• Mentoring and training interns through our coveted internship programs in both archaeology and archaeo-chemistry and our field school with Texas State University.
Plan for Successful Project Completion

Bearing these lessons in mind, we have adjusted our site number goal. During our final year of the Alexandria Project we will document 65 more sites to bring our project total to 225. These sites will include 30 sites managed by the National Park Service Amistad National Recreation Area.

The 65 rock art murals we plan to preserve in 2020 include some of the most monumental and important in the region including Panther Cave and Rattlesnake Canyon.

What Happens Next?

At the close of 2020, we will have a “triage” list of 225 rock art panels prioritized by degradation level, research potential and threatened status. Beginning 2021, we will return to these sites in priority order and employ Stage 2 preservation and research tools including digital microscopy, portable x-ray florescence, and digital illustration. As our focus shifts to apply these more intensive techniques to important sites, we will also continue to work with landowners to secure access to conduct baseline documentation at the remaining sites we couldn’t reach during the Alexandria Project.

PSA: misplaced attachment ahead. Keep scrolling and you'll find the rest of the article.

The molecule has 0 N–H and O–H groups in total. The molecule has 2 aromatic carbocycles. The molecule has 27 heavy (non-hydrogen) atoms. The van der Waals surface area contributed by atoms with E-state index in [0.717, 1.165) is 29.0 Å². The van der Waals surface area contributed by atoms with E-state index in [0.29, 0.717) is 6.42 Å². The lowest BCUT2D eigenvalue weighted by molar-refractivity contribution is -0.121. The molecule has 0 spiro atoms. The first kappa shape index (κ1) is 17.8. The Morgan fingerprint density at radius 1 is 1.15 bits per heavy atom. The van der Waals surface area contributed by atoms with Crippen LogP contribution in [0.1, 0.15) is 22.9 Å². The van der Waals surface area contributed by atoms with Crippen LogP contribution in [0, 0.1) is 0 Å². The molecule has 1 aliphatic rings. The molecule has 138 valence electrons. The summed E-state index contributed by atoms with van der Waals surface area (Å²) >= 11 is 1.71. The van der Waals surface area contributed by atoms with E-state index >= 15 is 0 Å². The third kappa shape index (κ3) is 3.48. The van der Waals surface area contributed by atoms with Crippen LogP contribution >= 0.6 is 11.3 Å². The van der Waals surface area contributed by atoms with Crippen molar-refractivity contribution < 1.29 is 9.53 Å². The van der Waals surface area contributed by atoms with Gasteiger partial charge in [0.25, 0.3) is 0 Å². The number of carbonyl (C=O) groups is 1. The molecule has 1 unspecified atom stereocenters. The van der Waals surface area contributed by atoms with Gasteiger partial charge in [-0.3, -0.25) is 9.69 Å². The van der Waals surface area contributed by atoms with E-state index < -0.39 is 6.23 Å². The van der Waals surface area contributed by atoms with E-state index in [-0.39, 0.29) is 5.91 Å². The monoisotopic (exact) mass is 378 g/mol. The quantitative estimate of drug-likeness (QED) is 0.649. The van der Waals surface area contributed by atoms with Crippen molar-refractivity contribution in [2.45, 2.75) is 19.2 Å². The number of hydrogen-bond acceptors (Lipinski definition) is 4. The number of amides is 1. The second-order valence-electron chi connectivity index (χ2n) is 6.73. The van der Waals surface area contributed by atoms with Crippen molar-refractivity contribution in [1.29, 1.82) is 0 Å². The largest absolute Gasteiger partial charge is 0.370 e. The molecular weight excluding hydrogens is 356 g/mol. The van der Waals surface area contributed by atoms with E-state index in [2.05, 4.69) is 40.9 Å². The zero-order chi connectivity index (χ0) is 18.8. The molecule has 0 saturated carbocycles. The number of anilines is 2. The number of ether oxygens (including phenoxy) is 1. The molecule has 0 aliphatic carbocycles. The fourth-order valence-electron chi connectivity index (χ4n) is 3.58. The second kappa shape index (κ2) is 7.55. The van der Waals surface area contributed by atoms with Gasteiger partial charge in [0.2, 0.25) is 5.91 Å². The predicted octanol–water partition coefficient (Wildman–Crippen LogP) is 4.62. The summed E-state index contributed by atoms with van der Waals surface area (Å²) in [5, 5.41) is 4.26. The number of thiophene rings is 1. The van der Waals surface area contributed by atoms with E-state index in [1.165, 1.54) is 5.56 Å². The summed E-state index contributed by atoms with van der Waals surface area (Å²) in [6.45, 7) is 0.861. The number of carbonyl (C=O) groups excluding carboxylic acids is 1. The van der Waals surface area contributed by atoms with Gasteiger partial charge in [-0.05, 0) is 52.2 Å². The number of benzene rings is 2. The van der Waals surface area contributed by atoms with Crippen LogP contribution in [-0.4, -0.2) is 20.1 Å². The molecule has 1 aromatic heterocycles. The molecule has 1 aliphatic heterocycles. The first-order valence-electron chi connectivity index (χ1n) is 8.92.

We made the
2019 Match!
Thank you to all our supporters who gave so generously and allowed us to not only meet, but surpass, the $100,000 match challenge!

With your help, we raised
Continue your support for Shumla by donating today!
Shumla is a 501(c)3 not-for-profit organization.
Donations to Shumla are tax-free.
Valentine's Day!
Make a donation in honor of someone you love for Valentine's Day and we will mail a Valentine on your behalf. Shumla.org/donate to make your contribution!

Be sure to designate your donation and include your loved ones address before submitting your donation.
Shumla Archaeological Research & Education Center 
P.O. Box 627, Comstock, TX 78837 USA
enews@shumla.org    432-292-4848     www.shumla.org  
Shumla eNews is a free eNewsletter published by Shumla. 
Copyright © 2019 by Shumla. All Rights Reserved.
Questions and comments can be sent to:  info@shumla.org